“I tried to forget Armenia, but I could not. My homeland is California, but I cannot forget Armenia. So what is our homeland all about? Is it some special place on earth? Is it its rivers? Lakes? The sky? Maybe the moon rises in a different way? And the sun? Or maybe our homeland is trees? Vineyards? Grass? Birds? Hills? Rocks? The mountains? The ravines?
The air temperature in spring, summer, and winter? The pulsation of wildlife? Maybe the houses and huts, city streets? Tables, chairs, tea drinking, and chats? Maybe it’s the peach ripening on a branch in the summer heat? Maybe the deceased in the ground? Maybe those who have not yet been born? Maybe the speech?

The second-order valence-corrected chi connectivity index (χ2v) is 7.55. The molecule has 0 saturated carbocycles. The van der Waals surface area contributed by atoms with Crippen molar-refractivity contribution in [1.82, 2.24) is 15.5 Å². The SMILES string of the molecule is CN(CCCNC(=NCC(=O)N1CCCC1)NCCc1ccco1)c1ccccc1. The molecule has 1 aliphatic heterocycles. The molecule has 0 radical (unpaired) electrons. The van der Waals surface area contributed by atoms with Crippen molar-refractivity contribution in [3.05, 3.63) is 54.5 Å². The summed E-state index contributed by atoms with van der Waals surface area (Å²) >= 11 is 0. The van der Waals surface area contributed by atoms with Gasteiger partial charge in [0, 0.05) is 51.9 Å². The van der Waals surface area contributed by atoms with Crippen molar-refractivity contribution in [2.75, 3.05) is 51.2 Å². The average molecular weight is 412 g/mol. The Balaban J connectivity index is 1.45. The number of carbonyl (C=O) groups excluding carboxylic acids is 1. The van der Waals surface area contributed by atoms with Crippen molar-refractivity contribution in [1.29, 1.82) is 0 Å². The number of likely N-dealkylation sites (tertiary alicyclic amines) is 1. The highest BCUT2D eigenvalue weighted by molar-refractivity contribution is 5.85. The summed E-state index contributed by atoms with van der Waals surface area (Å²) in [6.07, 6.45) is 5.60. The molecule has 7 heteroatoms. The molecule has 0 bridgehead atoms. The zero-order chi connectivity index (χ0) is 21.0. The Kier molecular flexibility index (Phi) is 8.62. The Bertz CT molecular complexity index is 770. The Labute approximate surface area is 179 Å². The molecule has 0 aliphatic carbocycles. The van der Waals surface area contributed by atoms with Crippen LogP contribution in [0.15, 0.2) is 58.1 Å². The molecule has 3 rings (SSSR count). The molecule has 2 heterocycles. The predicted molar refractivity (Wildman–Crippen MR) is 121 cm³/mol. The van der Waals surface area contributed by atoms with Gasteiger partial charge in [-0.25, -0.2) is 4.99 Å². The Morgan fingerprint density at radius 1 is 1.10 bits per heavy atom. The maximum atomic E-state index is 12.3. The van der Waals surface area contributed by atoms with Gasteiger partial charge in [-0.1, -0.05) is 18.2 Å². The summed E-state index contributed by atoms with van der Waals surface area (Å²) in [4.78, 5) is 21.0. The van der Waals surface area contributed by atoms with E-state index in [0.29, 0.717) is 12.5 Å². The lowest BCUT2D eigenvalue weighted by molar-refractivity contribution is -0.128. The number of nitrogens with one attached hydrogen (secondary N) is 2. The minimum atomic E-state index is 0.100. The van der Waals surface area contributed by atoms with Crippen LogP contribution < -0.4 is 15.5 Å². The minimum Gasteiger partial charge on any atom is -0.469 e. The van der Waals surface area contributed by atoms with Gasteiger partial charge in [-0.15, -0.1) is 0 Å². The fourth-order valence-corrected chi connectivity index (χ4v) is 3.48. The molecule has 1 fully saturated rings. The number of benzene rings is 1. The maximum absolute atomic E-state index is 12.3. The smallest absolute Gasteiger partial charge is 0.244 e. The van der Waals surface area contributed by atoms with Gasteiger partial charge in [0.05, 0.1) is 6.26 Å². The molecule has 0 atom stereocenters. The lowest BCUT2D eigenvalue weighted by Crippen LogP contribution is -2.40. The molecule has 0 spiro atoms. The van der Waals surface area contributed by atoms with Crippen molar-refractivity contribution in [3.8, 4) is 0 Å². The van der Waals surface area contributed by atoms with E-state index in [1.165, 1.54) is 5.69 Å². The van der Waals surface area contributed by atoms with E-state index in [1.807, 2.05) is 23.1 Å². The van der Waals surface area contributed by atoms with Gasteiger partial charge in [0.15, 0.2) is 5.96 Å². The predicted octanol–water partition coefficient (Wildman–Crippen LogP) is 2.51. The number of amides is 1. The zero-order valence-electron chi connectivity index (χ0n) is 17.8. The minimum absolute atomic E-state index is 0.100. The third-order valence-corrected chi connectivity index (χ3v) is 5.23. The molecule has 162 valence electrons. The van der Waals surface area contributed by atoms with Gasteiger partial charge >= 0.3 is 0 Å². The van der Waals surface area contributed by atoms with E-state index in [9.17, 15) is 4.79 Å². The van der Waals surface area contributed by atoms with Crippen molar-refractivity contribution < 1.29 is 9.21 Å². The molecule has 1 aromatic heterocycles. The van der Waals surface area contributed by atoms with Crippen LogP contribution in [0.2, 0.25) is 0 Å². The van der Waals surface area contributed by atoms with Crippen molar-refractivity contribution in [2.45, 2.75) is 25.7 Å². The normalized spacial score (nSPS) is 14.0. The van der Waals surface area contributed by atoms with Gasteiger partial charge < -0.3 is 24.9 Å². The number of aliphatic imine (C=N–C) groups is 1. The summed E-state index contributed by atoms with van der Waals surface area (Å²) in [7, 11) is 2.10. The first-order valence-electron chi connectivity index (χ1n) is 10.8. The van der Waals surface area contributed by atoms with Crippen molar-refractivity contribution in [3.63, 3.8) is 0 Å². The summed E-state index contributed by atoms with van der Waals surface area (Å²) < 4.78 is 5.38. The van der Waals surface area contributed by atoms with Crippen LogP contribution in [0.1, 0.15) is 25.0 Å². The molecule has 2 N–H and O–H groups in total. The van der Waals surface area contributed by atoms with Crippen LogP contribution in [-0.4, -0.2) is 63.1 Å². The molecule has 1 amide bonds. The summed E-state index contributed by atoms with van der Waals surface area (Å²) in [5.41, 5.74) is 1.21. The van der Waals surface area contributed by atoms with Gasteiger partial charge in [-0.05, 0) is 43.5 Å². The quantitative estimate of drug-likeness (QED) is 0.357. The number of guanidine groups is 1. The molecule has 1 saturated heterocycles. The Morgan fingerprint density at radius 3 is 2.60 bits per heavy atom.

Or maybe the printed word of the native language? A painting? A song? A dance? Or is the homeland a prayer ascended for the good of the air, water, earth, fire, and life? Maybe the homeland is the eyes of the people, their smiles, their grief?
I cannot say for sure: I only know that all this is dissolved in our blood like a memory. All this lives in the human. After all, I have been in Armenia, I have been, I have seen it with my eyes, I know. I have been there, and this is what I brought out of this: the human on earth is nothing but a tragic mortal creature, whether he is a king or a beggar.
I want people to see clearly and to finally understand this truth and stop killing each other because I believe that there are other worthy ways to become great. I believe that an outcome is possible, the result of which will be life, not death.
What difference the nation or political views make? Does this ever ease the pain and grief of mortals? Will it make us happy, will it make us more powerful?”